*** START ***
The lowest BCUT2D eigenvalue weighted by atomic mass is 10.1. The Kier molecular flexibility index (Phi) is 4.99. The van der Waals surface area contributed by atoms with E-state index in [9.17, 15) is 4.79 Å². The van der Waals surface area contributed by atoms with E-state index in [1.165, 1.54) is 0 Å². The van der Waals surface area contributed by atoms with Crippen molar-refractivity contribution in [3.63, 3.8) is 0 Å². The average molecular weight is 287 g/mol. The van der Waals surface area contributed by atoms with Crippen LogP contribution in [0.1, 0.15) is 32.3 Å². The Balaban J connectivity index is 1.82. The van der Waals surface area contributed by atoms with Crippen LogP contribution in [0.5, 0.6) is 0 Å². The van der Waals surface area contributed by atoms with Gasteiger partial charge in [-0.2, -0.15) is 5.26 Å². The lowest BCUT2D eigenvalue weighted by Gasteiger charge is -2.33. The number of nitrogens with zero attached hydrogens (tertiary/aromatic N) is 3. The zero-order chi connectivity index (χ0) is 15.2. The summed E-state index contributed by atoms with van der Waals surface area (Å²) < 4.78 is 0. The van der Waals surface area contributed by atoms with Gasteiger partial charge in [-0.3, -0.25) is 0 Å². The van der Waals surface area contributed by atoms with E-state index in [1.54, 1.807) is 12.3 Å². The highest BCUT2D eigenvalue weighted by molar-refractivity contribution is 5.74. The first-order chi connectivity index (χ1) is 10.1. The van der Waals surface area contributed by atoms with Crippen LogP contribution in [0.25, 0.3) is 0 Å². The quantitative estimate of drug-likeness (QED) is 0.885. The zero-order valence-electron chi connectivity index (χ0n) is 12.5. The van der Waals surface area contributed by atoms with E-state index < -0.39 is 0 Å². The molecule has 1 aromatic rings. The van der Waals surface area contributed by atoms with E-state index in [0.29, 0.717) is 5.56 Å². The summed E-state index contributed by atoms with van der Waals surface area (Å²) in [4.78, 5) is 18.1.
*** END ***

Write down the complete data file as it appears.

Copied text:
The lowest BCUT2D eigenvalue weighted by atomic mass is 10.1. The Kier molecular flexibility index (Phi) is 4.99. The van der Waals surface area contributed by atoms with E-state index in [9.17, 15) is 4.79 Å². The van der Waals surface area contributed by atoms with E-state index in [1.165, 1.54) is 0 Å². The van der Waals surface area contributed by atoms with Crippen molar-refractivity contribution in [3.63, 3.8) is 0 Å². The average molecular weight is 287 g/mol. The van der Waals surface area contributed by atoms with Crippen LogP contribution in [0.1, 0.15) is 32.3 Å². The Balaban J connectivity index is 1.82. The van der Waals surface area contributed by atoms with Crippen LogP contribution in [0.5, 0.6) is 0 Å². The van der Waals surface area contributed by atoms with Gasteiger partial charge in [-0.2, -0.15) is 5.26 Å². The lowest BCUT2D eigenvalue weighted by Gasteiger charge is -2.33. The number of nitrogens with zero attached hydrogens (tertiary/aromatic N) is 3. The zero-order chi connectivity index (χ0) is 15.2. The summed E-state index contributed by atoms with van der Waals surface area (Å²) < 4.78 is 0. The van der Waals surface area contributed by atoms with Gasteiger partial charge in [-0.3, -0.25) is 0 Å². The van der Waals surface area contributed by atoms with E-state index in [1.54, 1.807) is 12.3 Å². The highest BCUT2D eigenvalue weighted by molar-refractivity contribution is 5.74. The first-order chi connectivity index (χ1) is 10.1. The van der Waals surface area contributed by atoms with Crippen LogP contribution in [0.25, 0.3) is 0 Å². The quantitative estimate of drug-likeness (QED) is 0.885. The zero-order valence-electron chi connectivity index (χ0n) is 12.5. The van der Waals surface area contributed by atoms with E-state index < -0.39 is 0 Å². The molecule has 1 aromatic rings. The van der Waals surface area contributed by atoms with E-state index in [0.29, 0.717) is 5.56 Å². The summed E-state index contributed by atoms with van der Waals surface area (Å²) in [4.78, 5) is 18.1.